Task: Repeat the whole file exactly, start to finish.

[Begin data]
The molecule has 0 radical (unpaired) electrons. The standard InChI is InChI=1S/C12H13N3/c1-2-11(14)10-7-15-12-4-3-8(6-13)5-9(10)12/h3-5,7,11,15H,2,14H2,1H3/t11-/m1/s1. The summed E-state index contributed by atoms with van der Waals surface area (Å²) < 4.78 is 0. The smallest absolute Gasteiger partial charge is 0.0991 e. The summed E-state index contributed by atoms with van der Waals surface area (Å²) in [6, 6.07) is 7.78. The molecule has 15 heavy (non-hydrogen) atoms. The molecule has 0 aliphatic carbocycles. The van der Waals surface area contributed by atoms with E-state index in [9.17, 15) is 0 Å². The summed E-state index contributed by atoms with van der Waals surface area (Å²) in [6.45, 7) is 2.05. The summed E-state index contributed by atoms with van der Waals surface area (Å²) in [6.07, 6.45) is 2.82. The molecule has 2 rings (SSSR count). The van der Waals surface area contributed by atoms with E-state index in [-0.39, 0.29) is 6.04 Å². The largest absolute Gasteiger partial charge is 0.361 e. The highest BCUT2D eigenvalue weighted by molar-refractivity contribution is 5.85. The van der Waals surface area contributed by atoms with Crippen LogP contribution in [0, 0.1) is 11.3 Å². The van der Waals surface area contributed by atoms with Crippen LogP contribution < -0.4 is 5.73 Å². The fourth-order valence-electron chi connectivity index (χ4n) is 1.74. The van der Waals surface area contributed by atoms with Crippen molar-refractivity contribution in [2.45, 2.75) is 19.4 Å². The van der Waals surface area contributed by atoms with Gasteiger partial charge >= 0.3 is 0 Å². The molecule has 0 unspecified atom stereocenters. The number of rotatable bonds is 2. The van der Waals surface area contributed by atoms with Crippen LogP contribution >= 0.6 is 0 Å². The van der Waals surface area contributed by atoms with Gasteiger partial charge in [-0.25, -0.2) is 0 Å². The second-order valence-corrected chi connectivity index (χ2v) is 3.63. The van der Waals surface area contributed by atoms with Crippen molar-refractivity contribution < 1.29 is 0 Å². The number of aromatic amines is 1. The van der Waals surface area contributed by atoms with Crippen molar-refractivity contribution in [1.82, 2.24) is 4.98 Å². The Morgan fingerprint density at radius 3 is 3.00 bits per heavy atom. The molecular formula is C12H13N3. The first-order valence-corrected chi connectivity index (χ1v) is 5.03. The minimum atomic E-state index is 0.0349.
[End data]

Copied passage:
The molecule has 0 radical (unpaired) electrons. The standard InChI is InChI=1S/C12H13N3/c1-2-11(14)10-7-15-12-4-3-8(6-13)5-9(10)12/h3-5,7,11,15H,2,14H2,1H3/t11-/m1/s1. The summed E-state index contributed by atoms with van der Waals surface area (Å²) < 4.78 is 0. The smallest absolute Gasteiger partial charge is 0.0991 e. The summed E-state index contributed by atoms with van der Waals surface area (Å²) in [6, 6.07) is 7.78. The molecule has 15 heavy (non-hydrogen) atoms. The molecule has 0 aliphatic carbocycles. The van der Waals surface area contributed by atoms with E-state index in [9.17, 15) is 0 Å². The summed E-state index contributed by atoms with van der Waals surface area (Å²) in [6.45, 7) is 2.05. The summed E-state index contributed by atoms with van der Waals surface area (Å²) in [6.07, 6.45) is 2.82. The molecule has 2 rings (SSSR count). The van der Waals surface area contributed by atoms with E-state index in [-0.39, 0.29) is 6.04 Å². The largest absolute Gasteiger partial charge is 0.361 e. The highest BCUT2D eigenvalue weighted by molar-refractivity contribution is 5.85. The van der Waals surface area contributed by atoms with Crippen LogP contribution in [0, 0.1) is 11.3 Å². The van der Waals surface area contributed by atoms with Crippen LogP contribution < -0.4 is 5.73 Å². The fourth-order valence-electron chi connectivity index (χ4n) is 1.74. The van der Waals surface area contributed by atoms with Crippen molar-refractivity contribution in [2.45, 2.75) is 19.4 Å². The van der Waals surface area contributed by atoms with Gasteiger partial charge >= 0.3 is 0 Å². The molecule has 0 unspecified atom stereocenters. The number of rotatable bonds is 2. The van der Waals surface area contributed by atoms with Crippen LogP contribution >= 0.6 is 0 Å². The van der Waals surface area contributed by atoms with Gasteiger partial charge in [-0.25, -0.2) is 0 Å². The second-order valence-corrected chi connectivity index (χ2v) is 3.63. The van der Waals surface area contributed by atoms with Crippen molar-refractivity contribution < 1.29 is 0 Å². The number of aromatic amines is 1. The van der Waals surface area contributed by atoms with Crippen molar-refractivity contribution in [1.82, 2.24) is 4.98 Å². The Morgan fingerprint density at radius 3 is 3.00 bits per heavy atom. The molecular formula is C12H13N3. The first-order valence-corrected chi connectivity index (χ1v) is 5.03. The minimum atomic E-state index is 0.0349.